Wednesday, February 5, 2014

{Third-Culture American}

{Kinda creepy, eh?}
In the missions world, there are kids we like to call MK's, which means "Missionary Kid" - they are the children of missionaries in other countries.  Often times, these kids are easily identifiable; some of them choose to walk around barefoot; they wear the native attire of the country they were raised in; if there are others from their region of the world, they speak in another language whenever they get a chance to; most of them don't know anything about music or movies in America, or much of the Western world for that matter; and they often times don't understand why Americans are so loud. Another term we use to describe these people are TCK's, which means "Third-Culture Kid".  These kids (or young adults) are technically "American" by birth, or because their parents are American citizens; they also clearly speak English as their first language.  However, they don't feel like they belong here in America because they didn't grow up in America.  They grew up in another country; they know the local language fluently and have many friends there; they understand the customs and tradition of that culture; they call that place home.  However, they are not the same skin, hair, or eye color; they are not actually native of these places; they don't have roots there; their friends don't understand American culture; and plenty of people avoid them because "they're not one of us."  These kids, whom we call TCK's, are a culture of their own.  They don't feel they belong anywhere.  They are familiar with two different lifestyles, two different cultures, two completely different experiences, religions, worldviews, and so.  But they don't feel that they belong here or there.

What does this have to do with me?
No, I didn't grow up in another country.  Sadly, I have never had the opportunity to leave the United States!  However, I feel like this a lot.  Here in America, as many of you know, not all Americans are the same.  Things that make sense on the West coast, don't make any sense on the East coast, and vice versa.  Each region of the country has it's own way of life.  America is a melting pot in that sense.  

I was born around the Chicagoland area and lived there until I was almost 8 years old.  I still have friends and family there.  I moved with my family to Hartsville, South Carolina and lived there for most of my life.  Chicago is a huge city, and could be a state all to itself with a population of almost 12 million people.  The people live fast-paced lives.  People in the Chicagoland area are either from somewhere else in the world or are the children of immigrants.  There are many international accents, but most Chicago and Chicagoland people have what you call "an invisible accent" - a standard American-English accent.  There is always something to do in Chicago; it never sleeps; there is never a dull moment.  Then there's Hartsville.  Population: almost 8,000.  The city sleeps from 5pm-8am, with the exception of the one and only 24-hour Wal Mart.  Most people who live here have roots that go back 4 and 5 generations, and most of those ancestors were farmers.  Every now and again, we get a new family from somewhere else in the country because of the military or because of work.  Often times, there's nothing to do in the downtown area, but people take that as an opportunity to be creative.  There are some rednecks (not everyone in the South is a redneck - do not mistake that).  There are plenty of people who have Southern accents of some sort.  The culture is much slower, and more hospitable.  Southern folks like to take it easy and enjoy what's going on, not zoom through it.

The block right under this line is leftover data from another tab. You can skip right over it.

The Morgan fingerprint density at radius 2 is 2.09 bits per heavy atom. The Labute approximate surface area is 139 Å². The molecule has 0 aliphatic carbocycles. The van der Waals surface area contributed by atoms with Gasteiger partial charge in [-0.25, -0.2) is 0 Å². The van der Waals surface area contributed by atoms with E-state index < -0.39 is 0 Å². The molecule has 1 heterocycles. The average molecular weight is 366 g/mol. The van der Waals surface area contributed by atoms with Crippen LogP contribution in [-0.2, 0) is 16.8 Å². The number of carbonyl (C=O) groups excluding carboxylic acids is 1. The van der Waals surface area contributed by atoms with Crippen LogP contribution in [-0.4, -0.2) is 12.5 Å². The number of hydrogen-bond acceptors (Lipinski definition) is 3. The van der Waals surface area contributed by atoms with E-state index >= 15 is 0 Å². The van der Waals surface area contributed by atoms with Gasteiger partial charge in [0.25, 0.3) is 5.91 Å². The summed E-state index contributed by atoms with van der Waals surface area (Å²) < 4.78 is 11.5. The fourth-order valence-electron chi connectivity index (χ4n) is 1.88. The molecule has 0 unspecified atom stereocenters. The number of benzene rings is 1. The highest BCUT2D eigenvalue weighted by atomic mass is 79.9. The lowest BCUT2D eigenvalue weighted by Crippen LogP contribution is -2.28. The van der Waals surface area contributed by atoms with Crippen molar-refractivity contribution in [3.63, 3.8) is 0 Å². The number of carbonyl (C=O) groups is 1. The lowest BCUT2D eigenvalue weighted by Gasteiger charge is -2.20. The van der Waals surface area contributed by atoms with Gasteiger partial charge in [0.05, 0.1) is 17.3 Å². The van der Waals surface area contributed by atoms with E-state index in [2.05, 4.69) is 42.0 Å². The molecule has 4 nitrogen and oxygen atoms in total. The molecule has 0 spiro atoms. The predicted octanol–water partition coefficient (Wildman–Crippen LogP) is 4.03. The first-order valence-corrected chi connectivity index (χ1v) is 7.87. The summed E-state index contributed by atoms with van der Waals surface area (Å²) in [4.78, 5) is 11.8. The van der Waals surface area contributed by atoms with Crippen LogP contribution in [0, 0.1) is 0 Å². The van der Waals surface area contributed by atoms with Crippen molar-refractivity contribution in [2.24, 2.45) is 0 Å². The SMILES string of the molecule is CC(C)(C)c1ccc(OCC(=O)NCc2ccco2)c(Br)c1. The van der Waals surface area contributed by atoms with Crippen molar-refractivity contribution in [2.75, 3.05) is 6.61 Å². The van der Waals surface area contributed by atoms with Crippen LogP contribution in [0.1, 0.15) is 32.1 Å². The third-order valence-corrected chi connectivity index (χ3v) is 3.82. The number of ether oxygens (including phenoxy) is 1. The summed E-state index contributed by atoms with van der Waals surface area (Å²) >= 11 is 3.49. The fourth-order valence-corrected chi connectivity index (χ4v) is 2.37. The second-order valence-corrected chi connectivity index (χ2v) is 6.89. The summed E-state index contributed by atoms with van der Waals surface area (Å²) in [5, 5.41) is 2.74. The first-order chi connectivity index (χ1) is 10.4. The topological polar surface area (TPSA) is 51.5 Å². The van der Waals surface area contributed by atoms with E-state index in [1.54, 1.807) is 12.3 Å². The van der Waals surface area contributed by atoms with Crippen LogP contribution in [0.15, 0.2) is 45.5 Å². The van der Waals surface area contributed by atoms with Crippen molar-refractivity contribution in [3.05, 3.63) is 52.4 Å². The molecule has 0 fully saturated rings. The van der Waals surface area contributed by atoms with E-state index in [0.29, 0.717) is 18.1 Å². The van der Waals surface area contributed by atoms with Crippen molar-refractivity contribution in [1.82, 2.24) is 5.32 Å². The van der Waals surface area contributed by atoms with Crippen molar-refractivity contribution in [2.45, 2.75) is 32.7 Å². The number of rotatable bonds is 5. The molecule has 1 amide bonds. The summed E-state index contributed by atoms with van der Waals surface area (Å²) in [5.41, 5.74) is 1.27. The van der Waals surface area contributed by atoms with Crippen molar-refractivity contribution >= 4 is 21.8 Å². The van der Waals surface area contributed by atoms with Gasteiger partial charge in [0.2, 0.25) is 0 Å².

Here's my problem: I don't sound like a Southerner, I but I live a slower life like a Southerner.  I sound like a Northerner, but I certainly don't act like a Northerner.  I know of some customs of the North, but I don't necessarily follow those customs.  I am pretty familiar with Southern customs, but I don't follow those customs either.  I call Hartsville my home, it's where I did most of my growing, made my closest friends, and learned what I know now.  I act more like Southerners than Northerners.  When some Northerners talk poorly about the South, I get offended, even though I am not actually a Southerner.  In high school, I was treated differently by some of the Southerners at my school because I sounded like one of "them."  There are people I have encountered from the North who treat me differently because I act like one of "them," and because I live here with "them."

Certainly I am not saying that I have no friends and everyone hates me.  What I'm saying is: I am used to two completely different cultures, to two completely different ways of life.  Sometimes I'm not sure where I belong, geographically, because I don't entirely fit the lifestyle of anywhere.  While I don't have experiences like the TCK's I know who are from other countries, I consider myself to be a TCA, or Third-Culture American.  I don't belong here for certain reasons; I don't belong there for other certain reasons.  It's finding the place I do belong that's the hard part.  A lot of people don't really understand this, and maybe that's a good thing.

Have any of you ever felt this way from any situation?

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